Three Recipes, Three Kitchens, Six Cooks – It’s The Wiggly, Jiggly Vintage Gelatin Cooking Challenge

It’s either fondly loved or fearsomely loathed. It’s a hodgepodge of color and creativity. It’s wiggly and jiggly. It’s sweet or savory, saucy or solid. And depending on how you prepare it, it’s silky and smooth or chunky and lumpy.

Today in the Vintage Kitchen we are talking about gelatin. That powdered concoction of collagen that originated in the boiled hooves of calves back in the 1700’s and now can be found in slim paper envelopes, dry and granular, in grocery stores around the world.

Vintage Jell-O ad

Food suspended in a translucent, quivery clump doesn’t necessarily sound or look appealing to our modern selves but there was a time in history when this type of dish was considered the essence of elegance. For centuries, gelatin has been used in cooking but in the 1930’s aspics, mousses and molded gelatin salads began to rise in mass popularity among both the upper class and the lower class for two entirely different reasons. Affluent, upper-class society enjoyed such dishes for their delicate and artistic composition while lower working classes, struggling to get through the Great Depression, valued gelatin as an inexpensive source of protein that came with an added bonus of being able to disguise and transform leftovers.

1933 Jell-O Cookbook

Here in the Vintage Kitchen, we are not big on wasting food nor on cooking up unappealing vintage recipes for the sake of mocking their unpleasant attributes. For decades throughout the 20th century people of all ages, income levels, races and genders ate and adored gelatin recipes, so it is in that vein, that we set out to explore these beloved concoctions to see how they might stack up in today’s foodie-conscious culture. Will our modern palates love them just as much as they did decades ago? Or have we become more finicky in the way we approach, prepare and taste our contemporary everyday fare?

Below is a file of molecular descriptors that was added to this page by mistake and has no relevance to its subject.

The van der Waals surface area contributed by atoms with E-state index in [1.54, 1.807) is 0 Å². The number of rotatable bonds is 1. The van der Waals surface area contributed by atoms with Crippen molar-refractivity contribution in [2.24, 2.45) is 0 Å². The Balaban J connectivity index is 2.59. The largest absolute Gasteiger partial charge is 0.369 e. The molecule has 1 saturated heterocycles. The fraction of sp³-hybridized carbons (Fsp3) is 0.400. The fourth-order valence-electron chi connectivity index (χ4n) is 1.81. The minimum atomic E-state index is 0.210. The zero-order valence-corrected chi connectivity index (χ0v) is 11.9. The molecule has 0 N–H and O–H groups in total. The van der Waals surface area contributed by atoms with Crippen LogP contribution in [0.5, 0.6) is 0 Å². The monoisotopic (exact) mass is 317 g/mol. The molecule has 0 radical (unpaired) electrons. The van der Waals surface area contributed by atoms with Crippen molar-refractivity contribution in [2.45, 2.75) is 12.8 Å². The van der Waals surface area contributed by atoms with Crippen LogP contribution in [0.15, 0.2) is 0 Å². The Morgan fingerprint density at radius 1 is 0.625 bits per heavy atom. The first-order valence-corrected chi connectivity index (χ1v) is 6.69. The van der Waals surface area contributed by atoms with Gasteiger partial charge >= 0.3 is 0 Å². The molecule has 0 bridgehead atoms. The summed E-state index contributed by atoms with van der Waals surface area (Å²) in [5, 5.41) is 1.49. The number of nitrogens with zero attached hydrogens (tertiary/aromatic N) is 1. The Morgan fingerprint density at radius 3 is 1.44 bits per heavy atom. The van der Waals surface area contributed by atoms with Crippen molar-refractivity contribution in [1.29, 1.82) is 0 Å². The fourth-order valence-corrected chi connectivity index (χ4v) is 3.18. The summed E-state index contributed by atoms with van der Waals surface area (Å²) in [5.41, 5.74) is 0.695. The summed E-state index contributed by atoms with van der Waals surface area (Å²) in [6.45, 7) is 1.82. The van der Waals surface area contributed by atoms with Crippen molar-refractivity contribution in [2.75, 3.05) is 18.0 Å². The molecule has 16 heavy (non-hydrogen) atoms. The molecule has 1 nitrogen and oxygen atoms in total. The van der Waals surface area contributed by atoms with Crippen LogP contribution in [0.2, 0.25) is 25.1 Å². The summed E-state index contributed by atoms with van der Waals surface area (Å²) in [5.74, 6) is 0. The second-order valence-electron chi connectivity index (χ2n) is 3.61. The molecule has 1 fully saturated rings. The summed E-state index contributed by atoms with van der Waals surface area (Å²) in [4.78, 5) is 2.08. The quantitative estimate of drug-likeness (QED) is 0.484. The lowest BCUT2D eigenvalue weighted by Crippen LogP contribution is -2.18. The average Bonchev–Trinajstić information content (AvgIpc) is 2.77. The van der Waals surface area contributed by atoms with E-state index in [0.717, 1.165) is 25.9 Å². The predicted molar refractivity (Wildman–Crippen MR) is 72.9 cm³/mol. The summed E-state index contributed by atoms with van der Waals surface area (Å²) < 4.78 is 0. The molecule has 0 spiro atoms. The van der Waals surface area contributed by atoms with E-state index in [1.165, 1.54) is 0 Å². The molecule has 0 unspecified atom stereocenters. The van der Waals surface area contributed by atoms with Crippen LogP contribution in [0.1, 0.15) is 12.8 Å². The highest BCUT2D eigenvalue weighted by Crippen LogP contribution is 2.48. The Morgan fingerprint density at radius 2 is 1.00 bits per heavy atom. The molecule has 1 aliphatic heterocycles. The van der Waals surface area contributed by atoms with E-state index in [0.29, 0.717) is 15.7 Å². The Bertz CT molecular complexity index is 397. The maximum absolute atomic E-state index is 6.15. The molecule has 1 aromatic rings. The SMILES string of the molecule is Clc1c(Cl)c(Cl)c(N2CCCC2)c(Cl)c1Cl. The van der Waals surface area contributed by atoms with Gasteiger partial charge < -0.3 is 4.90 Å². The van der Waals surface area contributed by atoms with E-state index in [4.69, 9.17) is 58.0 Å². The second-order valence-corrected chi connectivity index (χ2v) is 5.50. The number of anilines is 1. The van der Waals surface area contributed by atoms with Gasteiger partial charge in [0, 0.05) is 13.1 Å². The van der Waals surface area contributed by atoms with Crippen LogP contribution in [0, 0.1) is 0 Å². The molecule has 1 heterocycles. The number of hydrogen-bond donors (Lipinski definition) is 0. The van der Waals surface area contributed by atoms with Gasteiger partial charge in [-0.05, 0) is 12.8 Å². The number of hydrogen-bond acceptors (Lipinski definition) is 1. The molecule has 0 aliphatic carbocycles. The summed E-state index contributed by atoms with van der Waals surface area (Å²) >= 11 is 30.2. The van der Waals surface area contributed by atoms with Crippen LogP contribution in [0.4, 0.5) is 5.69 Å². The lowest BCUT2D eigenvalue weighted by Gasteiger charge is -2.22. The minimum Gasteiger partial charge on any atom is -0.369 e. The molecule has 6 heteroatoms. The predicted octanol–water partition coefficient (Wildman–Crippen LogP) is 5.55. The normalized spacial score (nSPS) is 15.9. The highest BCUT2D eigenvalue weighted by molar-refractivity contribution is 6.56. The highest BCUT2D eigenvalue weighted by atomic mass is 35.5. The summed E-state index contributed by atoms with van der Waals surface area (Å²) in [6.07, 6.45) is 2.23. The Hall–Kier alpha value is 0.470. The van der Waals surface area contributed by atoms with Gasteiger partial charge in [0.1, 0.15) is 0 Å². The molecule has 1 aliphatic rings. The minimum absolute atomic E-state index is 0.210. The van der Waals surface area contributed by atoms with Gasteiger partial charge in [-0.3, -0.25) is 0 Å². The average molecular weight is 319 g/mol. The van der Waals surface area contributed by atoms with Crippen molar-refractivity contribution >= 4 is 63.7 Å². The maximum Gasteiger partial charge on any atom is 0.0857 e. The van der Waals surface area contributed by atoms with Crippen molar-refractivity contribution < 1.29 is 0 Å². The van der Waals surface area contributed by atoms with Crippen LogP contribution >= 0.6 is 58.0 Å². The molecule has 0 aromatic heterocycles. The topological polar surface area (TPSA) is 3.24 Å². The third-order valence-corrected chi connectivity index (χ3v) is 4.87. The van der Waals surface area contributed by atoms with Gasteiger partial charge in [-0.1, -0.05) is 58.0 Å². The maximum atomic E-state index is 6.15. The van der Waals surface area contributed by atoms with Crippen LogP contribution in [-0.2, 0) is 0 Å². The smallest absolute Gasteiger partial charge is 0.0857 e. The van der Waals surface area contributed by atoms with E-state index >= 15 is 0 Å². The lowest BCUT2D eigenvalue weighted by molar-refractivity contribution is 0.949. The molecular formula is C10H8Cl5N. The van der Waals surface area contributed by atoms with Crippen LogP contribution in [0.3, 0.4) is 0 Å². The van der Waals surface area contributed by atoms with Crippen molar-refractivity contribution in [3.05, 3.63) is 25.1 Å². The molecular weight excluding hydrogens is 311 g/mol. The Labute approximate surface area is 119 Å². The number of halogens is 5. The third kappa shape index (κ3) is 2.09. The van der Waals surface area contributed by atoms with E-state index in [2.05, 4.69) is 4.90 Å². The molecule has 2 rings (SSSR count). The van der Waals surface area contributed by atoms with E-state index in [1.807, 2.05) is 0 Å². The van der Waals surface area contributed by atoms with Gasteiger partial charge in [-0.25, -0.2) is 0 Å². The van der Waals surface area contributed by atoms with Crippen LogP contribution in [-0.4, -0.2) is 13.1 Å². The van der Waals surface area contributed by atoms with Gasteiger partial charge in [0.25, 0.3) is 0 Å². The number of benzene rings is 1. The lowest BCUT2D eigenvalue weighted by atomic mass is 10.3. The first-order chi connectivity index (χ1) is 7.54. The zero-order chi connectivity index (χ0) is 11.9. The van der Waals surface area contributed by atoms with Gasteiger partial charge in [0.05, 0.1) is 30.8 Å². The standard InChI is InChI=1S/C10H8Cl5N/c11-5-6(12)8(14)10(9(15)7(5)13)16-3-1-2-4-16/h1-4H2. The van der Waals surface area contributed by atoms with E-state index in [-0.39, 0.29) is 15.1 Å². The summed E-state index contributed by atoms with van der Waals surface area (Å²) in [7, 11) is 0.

In this post, we are diving head first into three vintage gelatin recipes steeped in the culture of mid-century America. Gelatin may have seen its rise to fame in the 1930’s, but its absolute height of popularity came in the 1950’s where two of our recipes originate.  In that decade, more women worked outside the home than ever before making time a newly juggled commodity. Gelatin-based salads, desserts, and main entrees were quick to prepare, could be made well in advance of the dinner hour and retained their shape and consistency for days in the refrigerator. This was the perfect meal-planning solution for busy women acting as wife, mother, career professional and caretaker all in one. Companies like Kraft Food (makers of Jell-O) responded to the demands of mid-century women by continuously creating and rolling out a plethora of newly invented flavored gelatins during the 1950’s that, in-turn, spawned thousands of unique recipes ranging from sweet to savory. It was a heady decade full of potential and possibilities for both gelatin companies and creative home cooks!

Vintage Jell-O Ad

By the 1960’s, the novelty of putting odds and ends into a gelatin mold had worn slightly.  Gelatin aficionados were getting a little bit more sophisticated in their creations as well as their flavor pairings. They weren’t as apt to throw-in the leftovers, or disguise a boring vegetable but instead were creating recipes that were more about flavor than thrift. Food pairings were suggested, wines were recommended and serving situations thoughtfully addressed.

Tomato aspic filled with potato salad and served alongside corn bread muffins circa 1961

It is these two interesting decades in food culture that became the foundation for our very first experimental food challenge featuring four blog readers (plus two from the Vintage Kitchen), three states (representing the East and West Coasts) and three mid-century gelatin recipes.

Our goal for this challenge was to fully embrace the experience of making and tasting these past populars.  Would we discover that they were difficult, time-consuming and confusing?  Or would they be effortless, creative and full of flavor? Each team received the same recipes with the same ingredient list, but each team could choose whatever food brands they wanted and whatever specific types of ingredient they wanted. For example – one recipe called for 1 1/2 cups of shredded cheese, which left it open to interpretation as to what type of cheese.  Finished product presentation was also left up to each team, even though some recipes offered serving suggestions or style notes.